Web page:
2.1 Establish your horizone line, a single diagonal, and a vertical crossing perpendicular to it. This will be the left side of our truck, and serves as the base for the wheels of our vehicle. (Fig. 2a)

2.2 We need to decide how tall our wheels will be. I "eyeballed", or approximated a height. Try and make sure yours looks similar to the one in Figure 2b.

2.3 Now we must choose a width for the tires. I chose to measure out two centimeters with my ruler, and use that as the width. (Fig. 2c)

2.4 Now we star blocking out the first tire, extending a diagonal line from the lower left-hand corner of our first diagonal, to the right-hand point of the tire width we blocked out. (Fig. 2d)

2.5 Draw a vertical to indicate the boundaries of the tire, reaching from the top right point of the tire-width, straight down into the first diagonal. This little square is where your first wheel will fit, though drawing the wheel will come later. (Fig. 2e)

2.6 Draw another diagonal within your "wheel square" to make an "X". This will allow you to find the midpoint of your square. (Fig. 2f)

2.7 Draw a line reaching from the center of the "X" to your Right Vanishing Point. (Fig. 2g)

If you've followed these steps correctly, you're doing really well! If you're having some trouble, check each figure to see where you went wrong, then practice on said problem until you've got it down. The importance of accuracy in this stage cannot be overstated, as what follows relies entirely on this part!

Step 3: Scaffolding

Now comes the fun part. We need to determine the length of our rough little truck, but we want to try and leave as little as possible to luck or guesswork at this stage, in order to avoid messing up proportion - it would look strange to have an unnaturally long truck, or a sports car which is too compressed. A good rule of thumb is to have three wheels' space between your front and rear tire. The instructions in this step will teach you a quick trick to extend any geometry easily and efficiently.

3.1 Extend a diagonal line from the top-left corner of your wheel base, through the right end of your wheel's midpoint, until it reaches the first diagonal you drew. Once you have done so, draw a vertical line from that point, up to the top diagonal. If done correctly, you will have accurately replicated a square in perspective. Make sure you look at Figure 3a for guidance.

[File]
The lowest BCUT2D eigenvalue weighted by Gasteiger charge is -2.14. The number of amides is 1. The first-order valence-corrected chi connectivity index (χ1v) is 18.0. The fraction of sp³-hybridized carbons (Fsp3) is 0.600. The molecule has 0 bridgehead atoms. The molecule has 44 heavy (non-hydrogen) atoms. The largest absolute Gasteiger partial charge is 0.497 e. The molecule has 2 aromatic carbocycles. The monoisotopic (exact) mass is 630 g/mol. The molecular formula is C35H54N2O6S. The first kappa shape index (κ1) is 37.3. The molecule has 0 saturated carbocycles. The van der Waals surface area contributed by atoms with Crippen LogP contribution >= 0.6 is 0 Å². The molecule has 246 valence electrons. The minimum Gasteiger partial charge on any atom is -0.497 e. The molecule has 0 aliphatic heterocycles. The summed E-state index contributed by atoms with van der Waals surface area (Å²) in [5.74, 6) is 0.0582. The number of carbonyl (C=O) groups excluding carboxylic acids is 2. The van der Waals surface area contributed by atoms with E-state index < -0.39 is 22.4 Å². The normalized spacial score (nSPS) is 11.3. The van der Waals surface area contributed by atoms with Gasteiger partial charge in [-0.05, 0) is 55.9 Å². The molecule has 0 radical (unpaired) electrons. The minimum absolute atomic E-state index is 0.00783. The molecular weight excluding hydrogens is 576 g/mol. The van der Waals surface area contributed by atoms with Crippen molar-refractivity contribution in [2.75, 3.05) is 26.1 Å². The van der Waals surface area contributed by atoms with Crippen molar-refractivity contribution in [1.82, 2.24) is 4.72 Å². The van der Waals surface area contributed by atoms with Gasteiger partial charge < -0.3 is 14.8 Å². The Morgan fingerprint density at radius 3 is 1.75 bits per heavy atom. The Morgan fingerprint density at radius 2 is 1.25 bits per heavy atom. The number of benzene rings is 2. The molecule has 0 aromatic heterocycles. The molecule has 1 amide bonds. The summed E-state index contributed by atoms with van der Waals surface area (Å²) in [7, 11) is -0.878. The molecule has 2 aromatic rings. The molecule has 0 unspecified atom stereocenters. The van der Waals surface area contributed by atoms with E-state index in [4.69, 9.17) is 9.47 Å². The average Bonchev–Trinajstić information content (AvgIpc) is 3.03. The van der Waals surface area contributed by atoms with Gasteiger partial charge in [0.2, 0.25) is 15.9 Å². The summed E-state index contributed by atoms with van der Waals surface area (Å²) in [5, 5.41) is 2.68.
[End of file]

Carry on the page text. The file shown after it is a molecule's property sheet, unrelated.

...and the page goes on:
3.2 Repeat step 1 three more times, creating four subsections. The fourth subsection is where your rear tire will be drawn later. Fill in the fourth subsection with the "X" demonstrated in step 2.6. Note that the center of this "X" should be on the line you drew in step 2.7 (Fig. 3b)

3.3 In this step, observe how Figure 3c mirrors the grid you just created; Try and replicate those results on your own, without instruction. Take note of any areas you are having difficulty with, in order to revisit them and practice.

3.4 Figure 3d Shows what we are working towards. The diagonals coming from the LVP deal with the width of the truck, the front-most diagonal corresponding with what will later become the bumper, and the diagonals extending from the RVP deal with vehicle length, in this case.


Do you see how the rear tire and the front tires are not even remotely the same size or shape? If we were observing this vehicle from the side, wouldn't they share the same height, width, and length? Well, yes - but since we are inperspective, it appears as though the rear of the vehicle is slowly shrinking. This concept, called foreshortening is one of the biggest stumbling blocks for novice artists and designers.

If you ever looked at your friend's drawing and thought maybe something was a bit "off" or "weird", nine times out of ten, it will be because they 1.) didn't foreshorten accurately 2.) foreshortened without applying perspective accurately.

Lucky for you, these steps have made you aware of what to avoid, and how to fix it; find your horizon lines.

Step 4: Extending the Front of the Vehicle